“Someone’s bucking for a job in the Biden administration,” Ryan quipped.

“Well his secretary of health got one,” Kauffman said, “So he thought he might be able to get down there and get one.”

Jansen said, “The first woman? I’m sorry, you may say it’s the first trans person by this new definition, it’s not the first woman. I’m sorry. Rachel Levine is still a man. So, no, I’m sorry, she may identify as a woman. I’ll be perfectly happy to call her she. I wouldn’t insult her to her face or anything like that, but she’s a man. So she is not the first woman four-star admiral.”

Kauffman said, “The reality is Dr. Levine got whatever Dr. Levine got in Washington, DC, because of whatever Dr. Levine identifies as. It’s not qualifications because we saw what Dr. Levine did in Pennsylvania to Pennsylvanians, to our older Pennsylvanians who were essentially trapped in their personal care facility or their nursing home during the pandemic while Dr. Levine’s mother was hanging out at the Hershey Lodge. This was simply because how Dr. Levine identifies. This was not a meritocracy. This was a we need to check a box.”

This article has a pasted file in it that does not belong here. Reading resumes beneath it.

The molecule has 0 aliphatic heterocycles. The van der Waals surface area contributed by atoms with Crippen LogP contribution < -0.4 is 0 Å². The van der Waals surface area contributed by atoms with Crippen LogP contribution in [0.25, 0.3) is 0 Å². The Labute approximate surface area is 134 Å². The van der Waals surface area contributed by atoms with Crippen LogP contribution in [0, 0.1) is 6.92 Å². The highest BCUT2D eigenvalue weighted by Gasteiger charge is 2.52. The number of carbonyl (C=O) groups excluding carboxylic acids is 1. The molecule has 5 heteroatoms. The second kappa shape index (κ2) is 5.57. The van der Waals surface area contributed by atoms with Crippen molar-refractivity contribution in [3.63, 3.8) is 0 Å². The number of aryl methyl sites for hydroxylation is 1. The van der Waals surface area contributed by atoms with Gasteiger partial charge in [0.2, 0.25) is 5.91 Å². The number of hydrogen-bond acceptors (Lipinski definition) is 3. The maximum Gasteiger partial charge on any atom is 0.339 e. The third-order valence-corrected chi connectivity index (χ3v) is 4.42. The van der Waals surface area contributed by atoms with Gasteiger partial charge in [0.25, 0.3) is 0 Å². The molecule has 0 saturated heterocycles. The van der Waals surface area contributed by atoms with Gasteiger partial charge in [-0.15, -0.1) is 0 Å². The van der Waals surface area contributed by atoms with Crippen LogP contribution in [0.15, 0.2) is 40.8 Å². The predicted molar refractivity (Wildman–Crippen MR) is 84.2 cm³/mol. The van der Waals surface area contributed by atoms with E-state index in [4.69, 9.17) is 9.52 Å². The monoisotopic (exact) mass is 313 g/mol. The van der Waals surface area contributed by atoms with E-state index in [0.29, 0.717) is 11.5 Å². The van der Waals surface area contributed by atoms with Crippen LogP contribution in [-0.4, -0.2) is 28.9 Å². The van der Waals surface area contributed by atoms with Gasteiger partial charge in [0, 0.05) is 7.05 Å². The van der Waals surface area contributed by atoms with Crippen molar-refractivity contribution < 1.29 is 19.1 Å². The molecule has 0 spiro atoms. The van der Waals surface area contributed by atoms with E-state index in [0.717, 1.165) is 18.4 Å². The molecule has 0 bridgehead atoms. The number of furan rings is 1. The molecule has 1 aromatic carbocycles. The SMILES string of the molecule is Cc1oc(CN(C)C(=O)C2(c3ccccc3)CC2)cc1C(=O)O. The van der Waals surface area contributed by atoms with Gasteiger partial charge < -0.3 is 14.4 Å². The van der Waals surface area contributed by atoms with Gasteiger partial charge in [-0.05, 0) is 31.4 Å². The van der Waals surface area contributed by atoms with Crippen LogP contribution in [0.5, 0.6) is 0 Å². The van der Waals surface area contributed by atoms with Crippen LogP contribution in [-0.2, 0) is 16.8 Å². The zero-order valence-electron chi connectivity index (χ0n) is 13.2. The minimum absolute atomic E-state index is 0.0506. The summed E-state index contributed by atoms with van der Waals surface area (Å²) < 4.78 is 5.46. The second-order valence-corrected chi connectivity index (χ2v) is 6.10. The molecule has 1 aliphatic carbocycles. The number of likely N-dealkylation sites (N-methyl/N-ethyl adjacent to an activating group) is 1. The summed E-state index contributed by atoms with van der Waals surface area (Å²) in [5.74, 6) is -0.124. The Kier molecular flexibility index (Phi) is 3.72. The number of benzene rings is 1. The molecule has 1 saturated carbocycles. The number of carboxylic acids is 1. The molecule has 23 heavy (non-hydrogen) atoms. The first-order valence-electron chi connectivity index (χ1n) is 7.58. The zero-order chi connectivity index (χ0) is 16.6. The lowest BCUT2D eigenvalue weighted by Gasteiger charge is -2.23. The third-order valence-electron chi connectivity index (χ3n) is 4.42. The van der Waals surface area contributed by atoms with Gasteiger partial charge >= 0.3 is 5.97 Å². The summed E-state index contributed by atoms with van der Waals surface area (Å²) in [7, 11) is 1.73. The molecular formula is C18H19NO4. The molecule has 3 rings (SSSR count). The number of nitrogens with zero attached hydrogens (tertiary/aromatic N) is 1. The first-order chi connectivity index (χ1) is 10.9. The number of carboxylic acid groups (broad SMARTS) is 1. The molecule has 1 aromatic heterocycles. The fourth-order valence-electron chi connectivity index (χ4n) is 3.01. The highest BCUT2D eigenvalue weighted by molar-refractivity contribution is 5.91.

Jansen agreed, “This was an identity diversity pick rather than somebody who proved by their actions they deserve to have that position. In my opinion. If you have an opinion that’s a woman, that’s great. You can have that opinion, but in scientific reality, that’s a man who identifies as a woman and that’s what we’re actually talking about.”

Is COVID money included in Wolf’s executive order?

Kauffman said, “I don’t know. And that’s the uncertainty that they love. They love that uncertainty because then people are more easily bullied and intimidated because they don’t know.”

“How do you not know if it’s an executive order?” Ryan asked.

Jansen said, “It’s an executive order it’s just that they leave it loosey goosey and vague with what it means by accepting grants or government monies. What does that mean exactly? Does that mean if you got some money from COVID?”